Exploring Modernity in the Art of Krstic, Jovanovic, and Predic

By Filipovitch-Robinson, Lilien | Serbian Studies, Spring 2007 | Go to article overview

Exploring Modernity in the Art of Krstic, Jovanovic, and Predic


Filipovitch-Robinson, Lilien, Serbian Studies


During the last quarter of the nineteenth century Djordje Krstic, Pavle Paja Jovanovic, and Uros Predic provided significant direction to Serbian painting. They emerged as artists at a time when Serbian painting was struggling to catch up with the advances that had already been made in Western and Central Europe. They not only attained technical equivalency with their European contemporaries but sought and achieved their own artistic identity. This paper examines the impact of their artistic education in Vienna and Munich, their adherence to and departure from traditional European stylistic approaches, and their singular interpretations of nineteenth-century modernism.

All three painters were well versed in Serbia's history, Orthodox faith, and traditions as well as its contemporary politics, aspirations and challenges. They were witness to enormous changes, both domestic and international. Like many Serb artists, they received professional instruction in the art academies of Central Europe, Krstic in Munich and Jovanovic and Predic in Vienna. Each one had recognized the limitations of Serbian pedagogy, even in the hands of foreign trained artists, and the need for broad artistic education informed by centuries of stylistic developments. Krstic began his studies abroad in 1873, Predi6 in 1876, and Jovanovic in 1877. By 1884 they had completed rigorous courses of instruction with artists of significant reputation. The styles and techniques to which they were exposed ranged from those of the Renaissance/Baroque era to more recent Neo-Classicism and Romanticism as well as adaptations of contemporary French Realism and even avantgarde Impressionism. From these they developed their clearly individual approaches.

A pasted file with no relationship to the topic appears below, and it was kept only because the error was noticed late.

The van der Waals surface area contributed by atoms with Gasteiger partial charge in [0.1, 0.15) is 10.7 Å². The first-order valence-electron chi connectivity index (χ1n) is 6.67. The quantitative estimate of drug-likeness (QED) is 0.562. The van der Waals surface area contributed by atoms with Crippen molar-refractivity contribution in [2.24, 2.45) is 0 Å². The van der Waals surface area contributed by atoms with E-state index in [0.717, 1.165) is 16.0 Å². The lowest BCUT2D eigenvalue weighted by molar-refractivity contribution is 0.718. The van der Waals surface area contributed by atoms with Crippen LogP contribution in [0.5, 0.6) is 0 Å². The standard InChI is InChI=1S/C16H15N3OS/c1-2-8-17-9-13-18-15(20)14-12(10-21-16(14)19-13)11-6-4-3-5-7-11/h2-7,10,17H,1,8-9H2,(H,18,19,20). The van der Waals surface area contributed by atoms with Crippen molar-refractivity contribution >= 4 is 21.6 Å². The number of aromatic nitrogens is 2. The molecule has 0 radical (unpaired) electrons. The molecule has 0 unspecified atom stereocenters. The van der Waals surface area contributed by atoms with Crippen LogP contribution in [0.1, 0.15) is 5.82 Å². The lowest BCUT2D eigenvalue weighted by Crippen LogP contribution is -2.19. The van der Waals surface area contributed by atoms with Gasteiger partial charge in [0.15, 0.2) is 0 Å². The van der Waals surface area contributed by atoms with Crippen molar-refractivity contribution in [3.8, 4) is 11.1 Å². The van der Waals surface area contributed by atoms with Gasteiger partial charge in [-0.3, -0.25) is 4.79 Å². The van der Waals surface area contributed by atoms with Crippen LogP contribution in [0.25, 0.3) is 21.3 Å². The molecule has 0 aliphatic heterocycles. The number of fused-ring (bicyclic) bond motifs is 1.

Djordje Krstic (1851-1905) provides an especially strong link to the Realist painters of both Central and Western Europe. (1) Of his Realist orientation there can be no doubt. However, his approach is technically more nuanced and often psychologically more complex than that of the prototypes that informed his work. There is a further complexity with respect to Krstic as he was as much a painter of religious subjects as secular ones. Nevertheless, with respect to both genres in which he typically appropriates a Western Realist vocabulary his art still reflects his ethnicity, and, in the depiction of sacred themes, the vocabulary of Serbian Orthodoxy.

Born into a poor carpenter's family in Hungarian controlled Stara Kanjiza, his initial education was in a Hungarian-Serbian system, followed by study in a German oberschulen when his family moved to Sremski Karlovci. He concluded his education in Belgrade (2) where he also received brief artistic instruction from Jovan Deroko, and more significantly from Vienna educated Steva Todorovie. (3) Although the circumstances are not clear, in 1871 while he was completing his gymnasium studies, Krstic received a scholarship to study theology at the School of Theology in Belgrade. That he received this type of instruction is important with respect to his later extensive engagement in Church painting as it raises the question of the consequence of these studies with respect to his approach to religious imagery.

Granted a scholarship in 1873 through the sponsorship of Prince Milan Obrenovic to continue his artistic studies, Krstic traveled to Munich, a city regarded by many to be teaching and producing the most modern art in central Europe. At the Academy of Arts, where he remained until 1883, the curriculum resembled that of most European academies in its rigorous application of traditional principles and techniques strongly linked to a humanistic Renaissance/Baroque past. This meant emphasis on anatomy, drawing, composition, preparation of palette and application of paint. Krstic was also concurrently exposed and attracted to the progressive and at times experimental styles of some of his teachers and other German artists looking to the newest approaches imported from Parisian studios. …

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